Frequently Asked Questions

The SMC focuses on managing emotions, relationships and trauma reactions during pregnancy. It's delivered by telehealth (video or phone) or in person.

If you are a provider, we answer questions you might have in "Is the SMC Right for Your Clients" section.  Click on the menu tab up top.


Q: Who can become an SMC Tutor?

A. An "agency" may get a license for several tutors - professionals and paraprofessionals or even near-peers - to work as a team.

Solo practitioners can also get a license and deliver the SMC as a tutor.

Q: What is involved in training to become a tutor?

A. Tutor training is video-facilitated and highly interactive and experiential. We offer a remote, video-facilitated training via 2.5 hour weekday sessions, once a week, for 6 weeks.  For large teams, we also can offer a weekend training retreat. There are pre-learnings ahead of each session. The sessions are devoted to hands-on practice of the tutoring tasks. You also complete a "training case" with the support of a supervisor.

Q: Is getting training to be a tutor all that is needed to start offering the SMC?

A. There are a few other tasks:

Solo practitioners and agency supervisors also attend a 2-hour orientation meeting after training.

They also must

  • compile and submit a list of local referral resources,
  • indicate that they have a source of clinical supervision, should they need it,
  • and some large organizations pay an initial license fee (based on a sliding scale).

Q: What is expected of SMC Tutors?

A. Before starting with the SMC, tutors are expected to commit to providing the SMC in the way that it was designed. For specifics, please see these commitments explained in full at: But in short:
Tutors work individually with survivor moms who are learning about how past trauma can affect pregnancy and parenting. They will:

  1. Develop a supportive relationship with each mom they tutor—which is central to survivors’ healing
  2. Use workbooks, fidelity guides, assessment and charting tools, checklists, and when appropriate, referral resources, to help clients stay on track
  3. Make use of clinical supervision if they have challenging clients or are experiencing vicarious trauma from doing the tutor role.
  4. Make use of fidelity supervision and refresher training if they are not doing well at sticking to the process.

Q: What is expected of SMC Agencies?

A. A summary of what’s expected of agencies appears below. For more specifics, please see the agency commitments explained in full at:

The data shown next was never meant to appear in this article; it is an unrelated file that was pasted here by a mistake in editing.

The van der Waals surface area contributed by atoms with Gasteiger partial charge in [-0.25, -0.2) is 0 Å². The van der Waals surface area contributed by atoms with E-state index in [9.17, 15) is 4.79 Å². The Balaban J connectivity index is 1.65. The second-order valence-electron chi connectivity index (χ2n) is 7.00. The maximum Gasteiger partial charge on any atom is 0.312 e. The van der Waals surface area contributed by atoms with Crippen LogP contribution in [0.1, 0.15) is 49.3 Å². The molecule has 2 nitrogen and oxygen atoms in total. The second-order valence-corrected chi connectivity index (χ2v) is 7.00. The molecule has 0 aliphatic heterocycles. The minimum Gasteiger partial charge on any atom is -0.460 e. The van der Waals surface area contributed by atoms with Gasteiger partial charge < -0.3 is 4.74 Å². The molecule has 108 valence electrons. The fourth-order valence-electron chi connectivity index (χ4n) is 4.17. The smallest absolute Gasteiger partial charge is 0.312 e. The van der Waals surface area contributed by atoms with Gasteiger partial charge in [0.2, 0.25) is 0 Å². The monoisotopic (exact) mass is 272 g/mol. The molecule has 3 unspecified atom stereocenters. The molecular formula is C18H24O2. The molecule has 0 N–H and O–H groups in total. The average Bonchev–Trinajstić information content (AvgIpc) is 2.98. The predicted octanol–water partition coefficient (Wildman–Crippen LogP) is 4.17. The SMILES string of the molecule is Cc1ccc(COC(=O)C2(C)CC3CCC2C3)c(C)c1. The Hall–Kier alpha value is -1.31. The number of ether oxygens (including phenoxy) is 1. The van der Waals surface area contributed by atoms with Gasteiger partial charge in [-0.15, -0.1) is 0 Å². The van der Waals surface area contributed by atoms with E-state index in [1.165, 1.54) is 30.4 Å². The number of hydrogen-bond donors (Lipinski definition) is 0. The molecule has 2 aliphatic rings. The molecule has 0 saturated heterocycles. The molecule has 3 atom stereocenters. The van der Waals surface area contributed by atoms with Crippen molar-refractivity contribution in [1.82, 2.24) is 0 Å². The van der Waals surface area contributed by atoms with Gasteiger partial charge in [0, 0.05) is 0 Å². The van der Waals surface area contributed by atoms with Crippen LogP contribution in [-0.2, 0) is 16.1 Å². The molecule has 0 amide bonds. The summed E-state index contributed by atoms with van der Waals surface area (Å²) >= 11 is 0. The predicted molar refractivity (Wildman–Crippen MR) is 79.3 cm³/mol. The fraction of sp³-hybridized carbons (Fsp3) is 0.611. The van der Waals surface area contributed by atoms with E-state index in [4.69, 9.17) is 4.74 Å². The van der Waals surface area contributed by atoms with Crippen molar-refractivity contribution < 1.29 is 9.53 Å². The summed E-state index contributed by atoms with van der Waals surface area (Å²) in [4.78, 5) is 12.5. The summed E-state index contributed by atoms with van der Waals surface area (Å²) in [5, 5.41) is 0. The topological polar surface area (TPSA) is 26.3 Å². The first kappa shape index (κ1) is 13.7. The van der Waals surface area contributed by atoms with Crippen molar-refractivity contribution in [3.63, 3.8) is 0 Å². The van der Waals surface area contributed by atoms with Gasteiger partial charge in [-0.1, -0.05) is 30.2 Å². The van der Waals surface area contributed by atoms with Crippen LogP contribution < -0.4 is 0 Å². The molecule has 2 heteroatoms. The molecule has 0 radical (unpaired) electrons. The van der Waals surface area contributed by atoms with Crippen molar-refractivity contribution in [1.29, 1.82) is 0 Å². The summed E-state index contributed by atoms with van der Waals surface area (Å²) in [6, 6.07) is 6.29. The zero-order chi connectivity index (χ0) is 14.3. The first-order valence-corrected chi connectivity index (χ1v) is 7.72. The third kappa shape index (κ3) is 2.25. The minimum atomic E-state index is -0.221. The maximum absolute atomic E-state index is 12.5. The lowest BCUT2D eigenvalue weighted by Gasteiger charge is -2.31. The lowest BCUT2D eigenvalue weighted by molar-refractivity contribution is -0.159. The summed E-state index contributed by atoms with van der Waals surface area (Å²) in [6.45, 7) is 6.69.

Agencies holding an SMC license

  1. Select a supervisor to
    • lead the SMC tutor team,
    • oversee implementation,
    • select tutors and see them through training,
    • hold team meetings,
    • monitor fidelity,
    • and submit annual renewal paperwork to maintain the license.
  1. Provide for training—time for pre-learnings and attendance at sessions.
  2. Provide clinical supervision by a licensed person (for consultation with challenging cases and reflective supervision for tutors).
  1. Monitor adherence to terms of the license and program goals and make use of the client evaluation tools and data.
  2. Verify appropriate referrals are available and used appropriately.
  3. Verify submission of annual renewal paperwork and renewal fee.

Q: What is expected of SMC Supervisors?

A. A summary of what’s expected of SMC supervisors appears below. For more specifics, please see the commitments explained in full at:

Most Supervisors function in two roles.

  1. As “lead tutors,” Supervisors will:
    1. Provide an in-service orientation to trauma-informed care and the SMC to agency staff who are not tutors (using SMC slide deck provided).
    2. Compile referral resources clients might need
    3. Select tutors
    4. Guide tutors through training
    5. Ensure the overall quality of the tutor-client relationships that form the basis for successful client outcomes
    6. monitor fidelity using the provided checklists and requesting case study reports ahead of submitting renewal paperwork at the end of the year.
  2. As a clinical supervisor of tutors, throughout the duration of the program:
    1. Provides support for crises
    2. Monitors emotional regulation of the tutor
    3. Enhances morale and staff retention
    4. Creates safety by recognizing and mentoring on challenges common to the work (boundaries, secondary trauma, ethical issues, etc.)

Q: What if my agency doesn’t have a clinical supervisor?